A new world order?

At first look, the agreement signed by the BRICS to establish a new development bank (NDB) appears to be the strongest challenge yet to the global settlement that grew out of Bretton-Woods.
Analysis of data from Oxford Economics shows that emerging economies now contribute 36% of global GDP, rising to 46% in next 10 years, yet control only 11% of the voting power at the IMF. This has long been a point of contention, with agreements reached in 2010 to rectify this currently stalled in the US Congress, further highlighting the disparity in power under the current system.

At first, the NDB will start off with US$50b in initial capital, with equal financing from each member.
An emergency reserve fund, which was announced as a Contingency Reserve Arrangement (CRA), will also have US$100b, and will help developing nations avoid “short-term liquidity pressures, promote further BRICS cooperation, strengthen the global financial safety net and complement existing international arrangements”.
China will contribute US$41b to the CRA, compared with US$18b each from Brazil, India and Russia, and US$5b from South Africa.

The bank will have its headquarters in Shanghai and will accord China with the largest voting right at 39.5%, compared with 18.1% each for Brazil, Russia and India, and 5.75% for South Africa, the Chinese central bank said.
However, as with the IMF, it will be how the NDB actually operates that will be more telling of the reality of the bank. The IMF developed its current policies and ways of operating only after the US began to exert its overwhelming voting power and we will have to wait and see if the same happens at the NDB.

The IMF was sanguine about the news. “The IMF has a very strong relationship with all the BRICS nations, which are key members of this institution. We look forward to further strengthening our collaboration,” Managing Director Christine Lagarde said in a statement.
Trickledown mergenomics
The recently announced merger and asset sale in the tobacco industry highlights a growing trend amongst participants in big-ticket M&A to pre-empt concerns from regulatory reviews, especially competition and anti-trust bodies. Imperial Tobacco acquired several leading brands, and the coveted Blu e-cigarette brand, to alleviate concerns in the US raised by Reynolds American Inc’s US$27b purchase of Lorillard Inc.
We saw similar plans for disposing assets when Lafarge and Holcim announced their combination earlier this year and Comcast was quick to announce the sale of large swathes of the Time Warner Cable business to Charter Communications in order to deflect negative comments about industry concentration.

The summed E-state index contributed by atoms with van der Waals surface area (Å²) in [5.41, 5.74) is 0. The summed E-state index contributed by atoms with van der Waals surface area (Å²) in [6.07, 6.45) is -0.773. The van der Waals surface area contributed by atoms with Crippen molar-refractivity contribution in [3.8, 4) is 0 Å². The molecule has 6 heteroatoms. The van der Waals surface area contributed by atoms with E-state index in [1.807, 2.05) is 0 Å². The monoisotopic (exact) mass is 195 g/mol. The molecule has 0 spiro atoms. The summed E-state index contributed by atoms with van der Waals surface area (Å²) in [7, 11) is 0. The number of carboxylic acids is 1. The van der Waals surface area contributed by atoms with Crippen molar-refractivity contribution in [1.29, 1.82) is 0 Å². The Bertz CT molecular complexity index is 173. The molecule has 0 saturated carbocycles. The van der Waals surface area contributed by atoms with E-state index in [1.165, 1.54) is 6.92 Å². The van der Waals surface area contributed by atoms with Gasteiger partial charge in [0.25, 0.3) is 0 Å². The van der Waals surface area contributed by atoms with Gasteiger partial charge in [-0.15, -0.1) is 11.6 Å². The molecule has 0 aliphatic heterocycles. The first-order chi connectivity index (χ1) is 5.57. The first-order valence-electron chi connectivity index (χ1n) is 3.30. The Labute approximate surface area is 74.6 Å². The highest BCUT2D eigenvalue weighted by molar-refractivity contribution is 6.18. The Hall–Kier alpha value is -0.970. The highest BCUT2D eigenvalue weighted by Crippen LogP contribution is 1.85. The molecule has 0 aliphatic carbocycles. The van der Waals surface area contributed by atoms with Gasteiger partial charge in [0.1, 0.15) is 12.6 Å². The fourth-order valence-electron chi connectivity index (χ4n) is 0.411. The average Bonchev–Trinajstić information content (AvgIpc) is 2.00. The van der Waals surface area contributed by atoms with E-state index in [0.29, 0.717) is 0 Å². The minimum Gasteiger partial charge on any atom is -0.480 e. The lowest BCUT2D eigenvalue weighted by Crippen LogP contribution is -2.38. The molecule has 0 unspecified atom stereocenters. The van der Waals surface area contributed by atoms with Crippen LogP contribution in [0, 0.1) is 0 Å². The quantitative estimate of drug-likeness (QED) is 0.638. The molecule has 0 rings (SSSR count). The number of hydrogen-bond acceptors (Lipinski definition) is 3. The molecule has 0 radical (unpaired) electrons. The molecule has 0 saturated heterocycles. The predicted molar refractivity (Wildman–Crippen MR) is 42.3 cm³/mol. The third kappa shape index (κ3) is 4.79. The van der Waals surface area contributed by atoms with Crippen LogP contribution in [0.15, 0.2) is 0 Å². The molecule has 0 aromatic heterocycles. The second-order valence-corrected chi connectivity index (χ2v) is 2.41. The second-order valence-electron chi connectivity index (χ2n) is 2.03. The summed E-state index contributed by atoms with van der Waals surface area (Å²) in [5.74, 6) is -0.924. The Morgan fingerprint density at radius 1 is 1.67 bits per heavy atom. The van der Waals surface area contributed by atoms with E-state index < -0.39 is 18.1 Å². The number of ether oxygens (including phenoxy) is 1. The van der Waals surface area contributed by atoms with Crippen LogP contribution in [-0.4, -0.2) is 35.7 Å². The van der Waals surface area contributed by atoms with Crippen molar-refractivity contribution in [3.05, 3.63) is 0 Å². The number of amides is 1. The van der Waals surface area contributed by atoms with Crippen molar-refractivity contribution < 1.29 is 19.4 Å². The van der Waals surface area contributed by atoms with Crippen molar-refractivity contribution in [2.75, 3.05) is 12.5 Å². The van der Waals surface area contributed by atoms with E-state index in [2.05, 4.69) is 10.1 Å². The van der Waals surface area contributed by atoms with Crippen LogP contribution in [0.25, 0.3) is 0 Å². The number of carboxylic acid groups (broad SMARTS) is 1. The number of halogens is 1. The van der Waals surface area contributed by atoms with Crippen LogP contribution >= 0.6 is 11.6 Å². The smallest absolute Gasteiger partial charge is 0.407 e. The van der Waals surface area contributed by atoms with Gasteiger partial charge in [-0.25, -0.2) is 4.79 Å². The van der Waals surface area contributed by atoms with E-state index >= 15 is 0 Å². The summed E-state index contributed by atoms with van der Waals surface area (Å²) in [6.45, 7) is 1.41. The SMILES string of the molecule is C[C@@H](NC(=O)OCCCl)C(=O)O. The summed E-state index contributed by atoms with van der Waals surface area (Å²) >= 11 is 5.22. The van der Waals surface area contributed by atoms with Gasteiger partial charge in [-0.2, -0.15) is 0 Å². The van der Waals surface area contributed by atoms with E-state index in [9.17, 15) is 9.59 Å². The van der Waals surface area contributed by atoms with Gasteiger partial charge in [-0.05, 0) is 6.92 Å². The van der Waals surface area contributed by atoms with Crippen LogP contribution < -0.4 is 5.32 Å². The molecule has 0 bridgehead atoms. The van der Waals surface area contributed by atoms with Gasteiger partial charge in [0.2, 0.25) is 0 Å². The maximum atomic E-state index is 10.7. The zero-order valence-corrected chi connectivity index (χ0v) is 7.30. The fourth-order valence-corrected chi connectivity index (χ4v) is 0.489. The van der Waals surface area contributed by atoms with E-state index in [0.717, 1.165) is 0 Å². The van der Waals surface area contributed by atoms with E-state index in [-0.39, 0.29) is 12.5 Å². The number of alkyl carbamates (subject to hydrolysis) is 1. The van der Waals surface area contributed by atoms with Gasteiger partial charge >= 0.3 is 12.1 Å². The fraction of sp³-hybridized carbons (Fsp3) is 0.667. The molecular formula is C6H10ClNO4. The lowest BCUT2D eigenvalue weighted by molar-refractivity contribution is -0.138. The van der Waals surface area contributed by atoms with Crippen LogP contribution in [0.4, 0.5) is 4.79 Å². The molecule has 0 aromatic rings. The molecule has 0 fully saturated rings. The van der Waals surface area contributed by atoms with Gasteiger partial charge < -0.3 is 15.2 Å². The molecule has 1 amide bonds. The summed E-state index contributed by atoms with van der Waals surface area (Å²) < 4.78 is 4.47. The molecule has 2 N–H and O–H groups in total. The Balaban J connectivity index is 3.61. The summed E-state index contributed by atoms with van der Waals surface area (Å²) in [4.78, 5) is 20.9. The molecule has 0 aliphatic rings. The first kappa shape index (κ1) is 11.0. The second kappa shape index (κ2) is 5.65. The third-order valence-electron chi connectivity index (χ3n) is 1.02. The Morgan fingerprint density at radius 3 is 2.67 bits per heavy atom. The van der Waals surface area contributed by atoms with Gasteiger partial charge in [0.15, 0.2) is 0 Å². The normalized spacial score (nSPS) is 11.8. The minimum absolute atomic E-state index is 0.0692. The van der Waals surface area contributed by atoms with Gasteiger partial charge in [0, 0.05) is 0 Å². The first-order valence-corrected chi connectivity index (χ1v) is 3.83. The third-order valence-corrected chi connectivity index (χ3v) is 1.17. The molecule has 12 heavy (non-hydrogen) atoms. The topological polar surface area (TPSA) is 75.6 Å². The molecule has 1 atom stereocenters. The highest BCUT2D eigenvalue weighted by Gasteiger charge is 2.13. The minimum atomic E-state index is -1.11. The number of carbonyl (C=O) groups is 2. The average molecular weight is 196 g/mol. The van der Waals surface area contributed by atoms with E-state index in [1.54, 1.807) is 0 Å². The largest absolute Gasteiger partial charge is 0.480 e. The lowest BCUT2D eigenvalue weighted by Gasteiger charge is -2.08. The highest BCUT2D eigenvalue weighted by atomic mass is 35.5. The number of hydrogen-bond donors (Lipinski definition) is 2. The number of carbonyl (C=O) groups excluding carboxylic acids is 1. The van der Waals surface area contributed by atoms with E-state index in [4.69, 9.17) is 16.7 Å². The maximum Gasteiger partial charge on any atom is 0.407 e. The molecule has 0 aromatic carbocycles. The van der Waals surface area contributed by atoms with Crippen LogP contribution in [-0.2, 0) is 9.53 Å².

While the post-merger sale of assets driven by competition concerns is not a new development, the pre-empting at deal announcement is and will become a permanent consideration for those contemplating such deals.
One positive spin-off of this behaviour is that it stimulates M&A at lower value ranges than the multi-billion and that is a good thing.
Not yet timing the market
With the Dow Jones industrial Average breaking records for the 15th time this year many equity commentators are beginning to speculate on how long this bull market can last. But there is nothing that investors can really hang their hat on.
Fed Chair Janet Yellen, In her semi-annual appearance before the Senate Banking Committee, said that valuations across equity markets remain generally in line with long-term averages, but the Fed’s report said the forward price-to-earnings multiples for smaller companies and those in the biotechnology and social media sectors appear “high relative to historical norms.”
What is driving the market at the moment is abnormally low volatility, with the VIX averaging 11.6 since the start of June against 14.2 for the first 5 months of 2014, coupled with reassuring economic news and corporate earnings releases.
At the same time we are seeing the impact of a continuing confidence that the M&A uptick will continue through 2014 and investors are anticipating the sectors and stocks that may be next in line for an approach.
Finally, there is nowhere else for fund managers to place their holdings and generate the returns they are judged on. A recent poll found that a net 21% of fund managers view stocks as at their most expensive since May 2000 and yet a net 61% are overweight in that asset class.
Until there is either a shock that knocks investor confidence or more robust news on the timing of potential rate rises it is hard to see and sustained rebalancing of holdings taking place.
More than geopolitical
We often talk about geopolitical events and concerns and the impact these have on the market, benchmarks or investor confidence. The tragic events in the Ukraine remind us that these geopolitical events have a very human cost. Our thoughts and prayers are with the families and friends of the passengers and crew of Malaysian Airlines flight MH17.


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